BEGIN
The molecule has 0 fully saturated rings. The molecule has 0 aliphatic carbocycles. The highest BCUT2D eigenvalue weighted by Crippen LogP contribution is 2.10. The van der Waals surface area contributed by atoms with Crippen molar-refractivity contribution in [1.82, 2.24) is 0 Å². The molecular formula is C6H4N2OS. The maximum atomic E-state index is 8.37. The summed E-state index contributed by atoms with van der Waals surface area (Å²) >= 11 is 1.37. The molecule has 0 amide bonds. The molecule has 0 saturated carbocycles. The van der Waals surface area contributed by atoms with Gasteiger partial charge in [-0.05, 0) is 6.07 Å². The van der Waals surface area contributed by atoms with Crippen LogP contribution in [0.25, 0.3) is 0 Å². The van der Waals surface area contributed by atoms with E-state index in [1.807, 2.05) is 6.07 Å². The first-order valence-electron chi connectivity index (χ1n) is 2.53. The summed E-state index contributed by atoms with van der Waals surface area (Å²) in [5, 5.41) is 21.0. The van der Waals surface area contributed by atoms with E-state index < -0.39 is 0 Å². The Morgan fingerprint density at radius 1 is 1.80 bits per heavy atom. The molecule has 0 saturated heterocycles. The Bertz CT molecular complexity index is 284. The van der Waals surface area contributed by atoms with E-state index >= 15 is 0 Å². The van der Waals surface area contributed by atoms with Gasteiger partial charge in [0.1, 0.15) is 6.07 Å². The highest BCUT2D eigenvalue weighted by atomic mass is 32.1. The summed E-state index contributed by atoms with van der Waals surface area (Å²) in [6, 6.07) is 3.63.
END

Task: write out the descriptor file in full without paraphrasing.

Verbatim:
The molecule has 0 fully saturated rings. The molecule has 0 aliphatic carbocycles. The highest BCUT2D eigenvalue weighted by Crippen LogP contribution is 2.10. The van der Waals surface area contributed by atoms with Crippen molar-refractivity contribution in [1.82, 2.24) is 0 Å². The molecular formula is C6H4N2OS. The maximum atomic E-state index is 8.37. The summed E-state index contributed by atoms with van der Waals surface area (Å²) >= 11 is 1.37. The molecule has 0 amide bonds. The molecule has 0 saturated carbocycles. The van der Waals surface area contributed by atoms with Gasteiger partial charge in [-0.05, 0) is 6.07 Å². The van der Waals surface area contributed by atoms with Crippen LogP contribution in [0.25, 0.3) is 0 Å². The van der Waals surface area contributed by atoms with E-state index in [1.807, 2.05) is 6.07 Å². The first-order valence-electron chi connectivity index (χ1n) is 2.53. The summed E-state index contributed by atoms with van der Waals surface area (Å²) in [5, 5.41) is 21.0. The van der Waals surface area contributed by atoms with E-state index < -0.39 is 0 Å². The Morgan fingerprint density at radius 1 is 1.80 bits per heavy atom. The molecule has 0 saturated heterocycles. The Bertz CT molecular complexity index is 284. The van der Waals surface area contributed by atoms with E-state index >= 15 is 0 Å². The van der Waals surface area contributed by atoms with Gasteiger partial charge in [0.1, 0.15) is 6.07 Å². The highest BCUT2D eigenvalue weighted by atomic mass is 32.1. The summed E-state index contributed by atoms with van der Waals surface area (Å²) in [6, 6.07) is 3.63.